The industry is also going to have to manage its relationship with the regulatory community. So far, it has dodged bullets through the successful resolution of the Vonage v. Minnesota PUC court case and through Michael Powell�s FCC declaration that they were giving VoIP room to grow. Treating VoIP like the Internet is a good thing for the industry right now and we need the room to grow and establish a foothold without a patchwork of regulation across the U.S. However, regulation will keep coming up. Unlike the �traditional� Internet which moved into virgin territory, VoIP is moving into one of the most regulated areas of American Society: telecommunications. With Federal, State, Municipal and even Local regulatory boards covering the phone system, the industry should be prepared to work with the regulatory agencies to ensure its long-term success. One area that the industry should pursue: Federal preemption to have VoIP regulated only at the Federal level, so we don�t have to face a patchwork of legislation. Remember, government can do things for you� or do things to you. The industry needs to work with government to make sure we everyone wins.


Barry Zipp, Senior Director,
Intelligent Services, MCI



RT: IP telephony�s market share is increasing. What are your predictions for continued growth of IP telephony in the Enterprise space? What about in the service provider space?

BZ: The pace at which IP telephony has developed from both a technological and end user acceptance standpoint has been remarkable. Much of the growth has been based on cost savings. However, we expect features and applications enabled through the convergence of voice and data on a converged IP infrastructure will further accelerate IP technology expansion. Applications such as messaging, conferencing, and contact center services will take on an increased significance for VoIP.
IP contact centers in particular represent a significant market opportunity in the IP telephony space. Features such as blended media (voice, instant messaging, e-mail, fax, and video), co-browsing, presence management, and click-to-talk applications will continue to be the most prominent enhanced applications. Other applications like network-based call waiting and virtual second line applications will enable even more enhanced remote agent capabilities.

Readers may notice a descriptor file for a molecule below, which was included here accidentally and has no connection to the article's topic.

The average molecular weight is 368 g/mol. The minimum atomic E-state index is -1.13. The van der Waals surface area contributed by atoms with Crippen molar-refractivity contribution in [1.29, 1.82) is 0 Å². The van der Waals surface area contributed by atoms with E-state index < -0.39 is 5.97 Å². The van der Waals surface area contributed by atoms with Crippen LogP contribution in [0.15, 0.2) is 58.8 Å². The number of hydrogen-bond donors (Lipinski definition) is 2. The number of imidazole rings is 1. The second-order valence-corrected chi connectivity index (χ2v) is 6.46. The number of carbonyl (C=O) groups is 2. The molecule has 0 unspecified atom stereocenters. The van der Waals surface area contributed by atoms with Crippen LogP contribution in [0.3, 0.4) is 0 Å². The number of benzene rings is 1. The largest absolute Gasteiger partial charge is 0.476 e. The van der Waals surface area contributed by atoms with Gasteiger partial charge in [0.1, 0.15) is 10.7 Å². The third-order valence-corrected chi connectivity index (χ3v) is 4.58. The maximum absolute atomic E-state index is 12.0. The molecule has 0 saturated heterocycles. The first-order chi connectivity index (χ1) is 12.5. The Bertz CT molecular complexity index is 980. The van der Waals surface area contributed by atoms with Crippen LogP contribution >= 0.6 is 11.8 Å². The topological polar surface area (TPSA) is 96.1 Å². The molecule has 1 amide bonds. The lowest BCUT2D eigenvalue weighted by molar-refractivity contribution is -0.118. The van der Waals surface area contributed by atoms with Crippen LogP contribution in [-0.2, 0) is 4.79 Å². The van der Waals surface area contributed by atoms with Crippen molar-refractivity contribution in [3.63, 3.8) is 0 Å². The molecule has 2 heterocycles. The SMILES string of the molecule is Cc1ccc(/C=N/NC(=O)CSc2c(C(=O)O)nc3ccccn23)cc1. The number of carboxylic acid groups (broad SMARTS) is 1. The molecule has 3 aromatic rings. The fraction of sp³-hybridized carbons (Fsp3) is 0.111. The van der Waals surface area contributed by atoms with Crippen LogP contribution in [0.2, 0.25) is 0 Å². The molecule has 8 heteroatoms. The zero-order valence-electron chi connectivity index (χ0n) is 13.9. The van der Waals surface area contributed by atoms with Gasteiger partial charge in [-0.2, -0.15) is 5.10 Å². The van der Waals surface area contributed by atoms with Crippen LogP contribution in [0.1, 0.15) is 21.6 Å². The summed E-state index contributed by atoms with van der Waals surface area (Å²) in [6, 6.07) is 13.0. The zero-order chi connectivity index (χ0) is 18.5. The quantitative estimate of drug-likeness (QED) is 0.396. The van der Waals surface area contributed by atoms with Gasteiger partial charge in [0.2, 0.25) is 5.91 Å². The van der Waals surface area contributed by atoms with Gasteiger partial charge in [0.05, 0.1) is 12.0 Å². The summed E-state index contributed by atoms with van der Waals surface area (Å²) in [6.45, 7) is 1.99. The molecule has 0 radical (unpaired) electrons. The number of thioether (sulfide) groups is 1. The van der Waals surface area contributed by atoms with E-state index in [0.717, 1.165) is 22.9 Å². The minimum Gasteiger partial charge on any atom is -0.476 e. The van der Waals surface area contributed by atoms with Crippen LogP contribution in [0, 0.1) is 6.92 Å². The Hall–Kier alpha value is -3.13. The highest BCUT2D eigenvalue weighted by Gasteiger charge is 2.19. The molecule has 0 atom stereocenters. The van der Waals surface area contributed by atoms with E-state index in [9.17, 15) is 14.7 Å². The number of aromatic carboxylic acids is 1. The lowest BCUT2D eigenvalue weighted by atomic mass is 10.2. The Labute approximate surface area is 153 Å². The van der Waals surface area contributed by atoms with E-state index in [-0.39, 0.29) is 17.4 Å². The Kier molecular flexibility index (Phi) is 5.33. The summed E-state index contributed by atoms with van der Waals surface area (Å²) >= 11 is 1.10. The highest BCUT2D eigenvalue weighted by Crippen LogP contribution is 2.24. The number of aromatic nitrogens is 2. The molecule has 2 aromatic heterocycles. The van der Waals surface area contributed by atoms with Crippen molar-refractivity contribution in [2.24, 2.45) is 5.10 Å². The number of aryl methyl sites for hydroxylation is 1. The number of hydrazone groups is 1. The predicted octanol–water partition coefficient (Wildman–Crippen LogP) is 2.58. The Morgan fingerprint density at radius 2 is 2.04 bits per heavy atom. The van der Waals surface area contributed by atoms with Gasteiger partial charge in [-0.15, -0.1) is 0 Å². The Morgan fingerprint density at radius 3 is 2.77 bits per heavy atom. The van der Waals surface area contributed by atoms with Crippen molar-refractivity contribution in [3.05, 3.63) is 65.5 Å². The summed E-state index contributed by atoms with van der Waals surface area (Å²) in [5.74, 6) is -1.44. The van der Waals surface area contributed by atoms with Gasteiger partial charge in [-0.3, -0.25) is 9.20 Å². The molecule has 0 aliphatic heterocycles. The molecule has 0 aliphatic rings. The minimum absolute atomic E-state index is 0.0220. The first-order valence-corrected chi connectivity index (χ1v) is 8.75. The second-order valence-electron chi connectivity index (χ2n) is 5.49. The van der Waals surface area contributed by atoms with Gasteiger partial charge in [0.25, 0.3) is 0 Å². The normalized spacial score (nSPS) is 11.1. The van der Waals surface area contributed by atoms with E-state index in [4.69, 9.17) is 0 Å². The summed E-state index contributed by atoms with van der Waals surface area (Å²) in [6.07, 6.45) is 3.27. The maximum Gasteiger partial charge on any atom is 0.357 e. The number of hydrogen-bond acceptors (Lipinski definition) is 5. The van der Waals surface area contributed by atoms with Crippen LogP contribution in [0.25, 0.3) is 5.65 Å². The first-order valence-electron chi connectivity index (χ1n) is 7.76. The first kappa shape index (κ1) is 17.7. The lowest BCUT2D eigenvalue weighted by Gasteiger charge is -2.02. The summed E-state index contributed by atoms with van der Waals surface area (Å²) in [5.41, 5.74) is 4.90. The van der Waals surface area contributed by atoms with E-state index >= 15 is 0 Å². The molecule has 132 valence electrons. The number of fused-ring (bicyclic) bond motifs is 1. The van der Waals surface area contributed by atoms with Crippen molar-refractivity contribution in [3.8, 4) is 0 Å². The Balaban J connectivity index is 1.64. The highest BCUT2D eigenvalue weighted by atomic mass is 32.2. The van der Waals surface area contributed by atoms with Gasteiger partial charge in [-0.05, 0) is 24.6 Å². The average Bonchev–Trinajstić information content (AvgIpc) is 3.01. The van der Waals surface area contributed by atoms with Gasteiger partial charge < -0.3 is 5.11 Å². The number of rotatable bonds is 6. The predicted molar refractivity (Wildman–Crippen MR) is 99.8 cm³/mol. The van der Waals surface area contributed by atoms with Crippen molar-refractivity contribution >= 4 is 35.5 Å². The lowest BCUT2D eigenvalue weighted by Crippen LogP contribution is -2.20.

Service providers today are faced with a set of formidable challenges: how to grow revenues and attract new customers while working within reduced capital budgets. Hosted voice (i.e., IP Centrex or hosted PBX services) will enable service providers to realize both objectives. There is a huge market opportunity in hosted voice. Studies in the SMB space have shown that most companies will outsource their services to a carrier if it enables them to scale affordably and reduces their need to manage CPE.
Because one size does not fit all, carriers will have to be able to support both premises-based and hosted solutions, thereby enabling customized solutions for all size customers. Ultimately, providers that educate, inform, and provide pragmatic solutions will be most likely to gain the trust and business of enterprise customers.

RT: How do IP telephony systems compare to legacy systems on a cost basis? Does it make financial sense to move from legacy systems to IP telephony? And what of the �soft� cost savings (productivity, ease of use)...? What impact does that have on the decision to adopt new technology?

BZ: The primary driver for IP Telephony has consistently been cost savings. Enterprises are realizing savings in transport usage, access, moves/adds/changes, equipment, and cabling. IP telephony also provides significant soft cost savings. The technology promotes staffing savings by combining IT and Telecom staffs. It boosts employee productivity with enhanced applications such as unified communication management, collaborative tools, and remote employee applications. Equally important, the technology enables the enterprise to quickly adapt to changing business conditions by adding/removing users, quickly modifying auto-attendants, voice mail platforms etc.
Hosted solutions in particular deliver even greater efficiencies by enabling enterprises to realize the benefits of next generation features and services without the hassle and expense of managing CPE. They also provide a more economical means to connect a distributed workforce with remote agent capabilities.